Maybe, after "The Office" dies a quick death on NBC, the network will decide that trying to Americanize British TV comedies isn't such a great idea.
Network honchos should have figured that out after they turned the very funny Britcom "Coupling" into one of last season's biggest bombs. And, while "The Office" is no "Coupling," it's also no comedy. (The show previews tonight at 8:30 on Ch. 5 before moving to Tuesdays at 8:30 p.m.)
For those of you who might have missed the critically praised, award-winning original (which repeats Saturday afternoons on BBC America and is available on DVD), Ricky Gervais starred as an utterly incompetent, idiotic boss the regional manager of a paper-supply company. Shot documentary style, the show documents not only what a dope he is but how he's surrounded by sycophants, slackers and drones.
The American version casts Steve Carell ("The Daily Show") as regional manager Michael Scott, who's every bit the idiot the British boss was. But Carell doesn't capture the weird charm, the subtlety and the vulnerability and the show doesn't have any of those.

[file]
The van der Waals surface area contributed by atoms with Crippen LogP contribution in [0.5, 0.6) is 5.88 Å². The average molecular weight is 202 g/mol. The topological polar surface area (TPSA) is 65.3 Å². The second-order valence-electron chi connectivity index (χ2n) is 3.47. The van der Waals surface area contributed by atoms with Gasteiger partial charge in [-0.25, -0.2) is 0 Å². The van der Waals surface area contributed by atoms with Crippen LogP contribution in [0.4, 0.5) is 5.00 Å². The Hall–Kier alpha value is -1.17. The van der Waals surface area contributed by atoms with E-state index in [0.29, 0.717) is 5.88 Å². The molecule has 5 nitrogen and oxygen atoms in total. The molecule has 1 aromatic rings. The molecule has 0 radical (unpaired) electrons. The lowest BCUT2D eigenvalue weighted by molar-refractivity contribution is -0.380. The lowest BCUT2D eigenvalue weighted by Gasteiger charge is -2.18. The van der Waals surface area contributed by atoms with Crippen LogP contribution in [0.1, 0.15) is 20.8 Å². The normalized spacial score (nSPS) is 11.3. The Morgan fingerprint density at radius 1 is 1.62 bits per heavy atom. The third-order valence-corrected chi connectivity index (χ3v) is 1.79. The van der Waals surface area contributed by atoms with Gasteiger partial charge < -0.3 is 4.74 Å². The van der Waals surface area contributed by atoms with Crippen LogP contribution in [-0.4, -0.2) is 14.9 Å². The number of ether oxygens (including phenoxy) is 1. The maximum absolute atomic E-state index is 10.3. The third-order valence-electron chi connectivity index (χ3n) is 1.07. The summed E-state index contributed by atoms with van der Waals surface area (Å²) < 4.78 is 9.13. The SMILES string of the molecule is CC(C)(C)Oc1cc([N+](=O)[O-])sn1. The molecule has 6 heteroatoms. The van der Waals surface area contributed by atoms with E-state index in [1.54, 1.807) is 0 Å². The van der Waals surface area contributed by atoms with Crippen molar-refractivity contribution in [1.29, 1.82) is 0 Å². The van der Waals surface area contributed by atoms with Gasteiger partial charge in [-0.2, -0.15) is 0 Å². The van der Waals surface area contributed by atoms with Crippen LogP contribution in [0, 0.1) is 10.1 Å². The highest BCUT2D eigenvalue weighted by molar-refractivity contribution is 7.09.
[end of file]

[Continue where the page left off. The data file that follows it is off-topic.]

Frankly, it's sometimes so painful to watch you can just imagine remotes clicking all across the country. Scott introduces his long-suffering secretary/receptionist, Pam (Jenna Fischer), with the comment, "If you think she's cute now, you should have seen her a couple years ago."
In another episode, he decides it will be funny to convince her she's being laid off. Scott is taken aback when Pam breaks into sobs; the viewer is left feeling unsettled and disturbed.
This is supposed to be funny? It's not good when a sitcom's most memorable moments are those that induce pain.
The cast includes salesman Jim Halpert (John Krasinski), a likable if unambitious fellow; wildly weird Dwight Schrute (Rainn Wilson), the arrogant assistant to the regional manager whom Jim takes joy in torturing; and Ryan Howard (B.J. Novak), the temp Scott takes a liking to.
Again, "The Office" is not the train wreck that "Coupling" was. It's just a gross miscalculation an attempt to translate British humor that was basically doomed from the start.
What might be funny for six episodes at a time (and a total of only 12) would be nothing short of torture over a 22-episode season, let alone multiple seasons.
American viewers have clearly demonstrated that they aren't receptive to sitcoms that break the traditional mold. Heck, NBC hasn't been able to get much of an audience for the very funny "Scrubs," and Fox has struggled to attract viewers to "Arrested Development," despite massive critical praise and an Emmy win.
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